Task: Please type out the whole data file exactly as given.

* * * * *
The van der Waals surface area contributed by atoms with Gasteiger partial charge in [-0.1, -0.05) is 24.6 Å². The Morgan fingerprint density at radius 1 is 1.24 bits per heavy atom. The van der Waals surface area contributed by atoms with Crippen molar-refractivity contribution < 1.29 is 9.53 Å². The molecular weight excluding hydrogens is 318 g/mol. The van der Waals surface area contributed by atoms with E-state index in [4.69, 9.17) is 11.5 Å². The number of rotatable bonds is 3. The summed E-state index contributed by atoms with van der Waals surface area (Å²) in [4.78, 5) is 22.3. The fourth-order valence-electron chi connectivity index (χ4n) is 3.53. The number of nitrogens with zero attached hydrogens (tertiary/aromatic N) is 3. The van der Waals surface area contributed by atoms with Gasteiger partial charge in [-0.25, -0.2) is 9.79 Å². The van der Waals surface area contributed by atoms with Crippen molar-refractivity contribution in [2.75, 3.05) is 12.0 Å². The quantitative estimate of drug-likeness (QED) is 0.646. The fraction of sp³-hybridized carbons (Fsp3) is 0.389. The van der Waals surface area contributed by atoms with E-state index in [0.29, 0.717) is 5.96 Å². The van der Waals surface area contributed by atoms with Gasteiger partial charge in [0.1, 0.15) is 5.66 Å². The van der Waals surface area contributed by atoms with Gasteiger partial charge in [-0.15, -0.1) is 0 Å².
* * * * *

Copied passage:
The van der Waals surface area contributed by atoms with Gasteiger partial charge in [-0.1, -0.05) is 24.6 Å². The Morgan fingerprint density at radius 1 is 1.24 bits per heavy atom. The van der Waals surface area contributed by atoms with Crippen molar-refractivity contribution < 1.29 is 9.53 Å². The molecular weight excluding hydrogens is 318 g/mol. The van der Waals surface area contributed by atoms with E-state index in [4.69, 9.17) is 11.5 Å². The number of rotatable bonds is 3. The summed E-state index contributed by atoms with van der Waals surface area (Å²) in [4.78, 5) is 22.3. The fourth-order valence-electron chi connectivity index (χ4n) is 3.53. The number of nitrogens with zero attached hydrogens (tertiary/aromatic N) is 3. The van der Waals surface area contributed by atoms with Gasteiger partial charge in [-0.25, -0.2) is 9.79 Å². The van der Waals surface area contributed by atoms with Crippen molar-refractivity contribution in [2.75, 3.05) is 12.0 Å². The quantitative estimate of drug-likeness (QED) is 0.646. The fraction of sp³-hybridized carbons (Fsp3) is 0.389. The van der Waals surface area contributed by atoms with E-state index in [0.29, 0.717) is 5.96 Å². The van der Waals surface area contributed by atoms with Gasteiger partial charge in [0.1, 0.15) is 5.66 Å². The van der Waals surface area contributed by atoms with Gasteiger partial charge in [-0.15, -0.1) is 0 Å².